The Power of Using Puppets with People Living in Long Term Care Homes – Part 1

Storytelling with Puppets Workshop

Are you feeling discouraged by decreasing engagement and connection with your loved one or client living in a Long Term Care Home?  If you would like to move from a frustrating, deteriorating relationship, to having creative and playful interactions, I would love to share with you, the magic and power of puppetry.

At Puppeteria, what we do best is teach others (that’s you) how to make and use puppets as a tool for:

  • communication
  • problem-solving
  • conflict resolution
  • storytelling
  • educating
  • building relationships
  • advocating for social change
  • enhancing creativity, and
  • simply having fun and playing.

If you don’t have a puppet, don’t let that stop you.  You can click here for a download on how to make a super cute and creative sock puppet to get you started!

“Why puppets?”, you may be asking.  Here are just a few answers to that question.

  • puppets create an atmosphere of playfulness
  • puppets add a sense of “safety”
  • puppets are empathetic listeners
  • puppets are wonderful conversationalists
  • puppets are good problem-solvers
  • puppets can interact with people or with other puppets

I could keep this list going, but so as not to overwhelm you, let’s start here.

Puppets and Playfulness

Puppets can be whatever you want them to be.  They can be a fun “trickster type” who likes to tell silly jokes or riddles.  They may be grumpy (in a comical way), or a singing “ray of sunshine”.  If your puppet can start from the same kind of mood or temperment of your loved one/client, a connection will happen more quickly. From there, you can artfully shift the overall mood to more positive and playful types of exchanges.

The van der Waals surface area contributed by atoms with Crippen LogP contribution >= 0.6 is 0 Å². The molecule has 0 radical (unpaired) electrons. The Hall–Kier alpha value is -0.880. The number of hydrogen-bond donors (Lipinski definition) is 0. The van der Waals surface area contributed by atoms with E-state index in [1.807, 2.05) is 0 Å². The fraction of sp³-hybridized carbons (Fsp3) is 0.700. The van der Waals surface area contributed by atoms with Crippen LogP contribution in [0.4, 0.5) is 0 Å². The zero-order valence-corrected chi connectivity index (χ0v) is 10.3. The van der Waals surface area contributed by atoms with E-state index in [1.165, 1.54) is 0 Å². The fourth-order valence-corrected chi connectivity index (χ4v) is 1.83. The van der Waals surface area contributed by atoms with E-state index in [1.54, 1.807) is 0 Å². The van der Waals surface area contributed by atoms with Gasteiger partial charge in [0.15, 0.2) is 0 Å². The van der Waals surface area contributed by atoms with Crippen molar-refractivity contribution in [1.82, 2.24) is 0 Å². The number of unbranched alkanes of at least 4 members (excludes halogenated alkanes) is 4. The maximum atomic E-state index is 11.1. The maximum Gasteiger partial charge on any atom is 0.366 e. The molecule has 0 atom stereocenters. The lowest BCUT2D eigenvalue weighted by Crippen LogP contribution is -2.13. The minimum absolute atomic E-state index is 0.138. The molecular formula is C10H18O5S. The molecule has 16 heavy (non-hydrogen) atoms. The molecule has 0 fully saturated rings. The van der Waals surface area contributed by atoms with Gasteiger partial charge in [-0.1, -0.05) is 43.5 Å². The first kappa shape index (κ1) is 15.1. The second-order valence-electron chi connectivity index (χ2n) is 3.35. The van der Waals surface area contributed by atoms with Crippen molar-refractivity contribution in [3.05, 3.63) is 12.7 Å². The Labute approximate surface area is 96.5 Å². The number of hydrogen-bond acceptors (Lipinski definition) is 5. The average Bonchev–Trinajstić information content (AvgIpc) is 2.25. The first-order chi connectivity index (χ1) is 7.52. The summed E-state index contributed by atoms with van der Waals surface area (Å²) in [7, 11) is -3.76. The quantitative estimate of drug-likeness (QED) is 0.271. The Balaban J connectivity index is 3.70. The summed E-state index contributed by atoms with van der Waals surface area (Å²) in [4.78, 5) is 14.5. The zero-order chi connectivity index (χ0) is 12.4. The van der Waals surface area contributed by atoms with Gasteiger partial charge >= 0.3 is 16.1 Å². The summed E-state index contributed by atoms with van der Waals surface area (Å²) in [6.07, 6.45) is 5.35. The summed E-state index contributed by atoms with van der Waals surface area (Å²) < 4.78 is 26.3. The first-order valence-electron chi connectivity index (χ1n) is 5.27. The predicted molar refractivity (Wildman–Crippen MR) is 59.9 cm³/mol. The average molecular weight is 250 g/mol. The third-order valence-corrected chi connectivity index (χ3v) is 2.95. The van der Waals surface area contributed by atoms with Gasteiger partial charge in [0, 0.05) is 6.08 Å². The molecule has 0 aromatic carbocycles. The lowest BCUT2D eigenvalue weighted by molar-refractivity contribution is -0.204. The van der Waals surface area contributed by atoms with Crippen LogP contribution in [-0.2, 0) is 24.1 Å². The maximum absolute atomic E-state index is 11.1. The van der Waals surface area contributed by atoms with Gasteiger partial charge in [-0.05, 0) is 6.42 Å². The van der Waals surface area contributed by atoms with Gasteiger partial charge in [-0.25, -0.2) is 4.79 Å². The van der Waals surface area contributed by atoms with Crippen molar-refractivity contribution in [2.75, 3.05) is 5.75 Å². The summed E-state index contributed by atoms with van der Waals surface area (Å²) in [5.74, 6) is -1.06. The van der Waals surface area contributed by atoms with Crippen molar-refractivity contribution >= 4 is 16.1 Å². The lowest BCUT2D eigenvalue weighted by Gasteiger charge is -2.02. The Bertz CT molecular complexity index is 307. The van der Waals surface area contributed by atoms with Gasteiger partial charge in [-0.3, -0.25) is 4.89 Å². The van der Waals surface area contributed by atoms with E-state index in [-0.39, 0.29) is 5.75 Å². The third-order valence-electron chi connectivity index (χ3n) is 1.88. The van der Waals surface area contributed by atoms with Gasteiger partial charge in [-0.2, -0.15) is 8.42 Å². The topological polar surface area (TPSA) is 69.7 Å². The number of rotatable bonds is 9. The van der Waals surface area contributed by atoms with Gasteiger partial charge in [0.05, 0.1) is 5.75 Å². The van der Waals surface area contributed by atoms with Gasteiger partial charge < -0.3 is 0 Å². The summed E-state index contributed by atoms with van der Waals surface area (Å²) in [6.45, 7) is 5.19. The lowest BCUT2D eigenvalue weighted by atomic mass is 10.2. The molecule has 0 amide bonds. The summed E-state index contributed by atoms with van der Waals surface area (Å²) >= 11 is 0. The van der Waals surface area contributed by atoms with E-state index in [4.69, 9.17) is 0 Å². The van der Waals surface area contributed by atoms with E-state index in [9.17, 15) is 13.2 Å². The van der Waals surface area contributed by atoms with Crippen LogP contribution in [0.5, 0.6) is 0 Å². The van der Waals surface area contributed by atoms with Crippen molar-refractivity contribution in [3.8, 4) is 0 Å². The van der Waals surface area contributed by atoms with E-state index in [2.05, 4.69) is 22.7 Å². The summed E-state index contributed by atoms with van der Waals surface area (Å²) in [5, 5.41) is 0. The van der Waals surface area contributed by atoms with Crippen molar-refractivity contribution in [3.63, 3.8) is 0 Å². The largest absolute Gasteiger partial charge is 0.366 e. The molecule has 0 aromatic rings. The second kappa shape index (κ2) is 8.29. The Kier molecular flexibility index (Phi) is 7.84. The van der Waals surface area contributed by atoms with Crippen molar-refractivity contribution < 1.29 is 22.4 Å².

Use the knowledge you have of your person’s interests (music, movies, gardening, etc.) in order to help create a connection to the puppet.  Perhaps the puppet is a master gardener, or dog trainer, a baseball fan, or cellist in an orchestra.  If the puppet speaks from its “own experience” about these areas of interest, many playful and fun interactions can occur.

Storytelling with Puppets

How Do Puppets Create a Sense of Safety? 

Puppets don’t have expectations and they can relate to others through a sense of empathy.  This is important since residents of long term care homes are constantly adjusting to  increasing loss of independence.  Whether it is their mobility or cognitive functions that are declining, it is scary, stressful, and isolating to be in that position.  Puppets are not a threat in any way.  Puppets won’t challenge your loved one or client by expecting more than they feel capable of.  Puppets can come from a place of empathy where they can relate to the current challenges and talk about them from a place of understanding and acceptance.  Once your loved one/client has made a connection to the puppet, this allows for opportunity to share stories, compare notes, and problem-solve.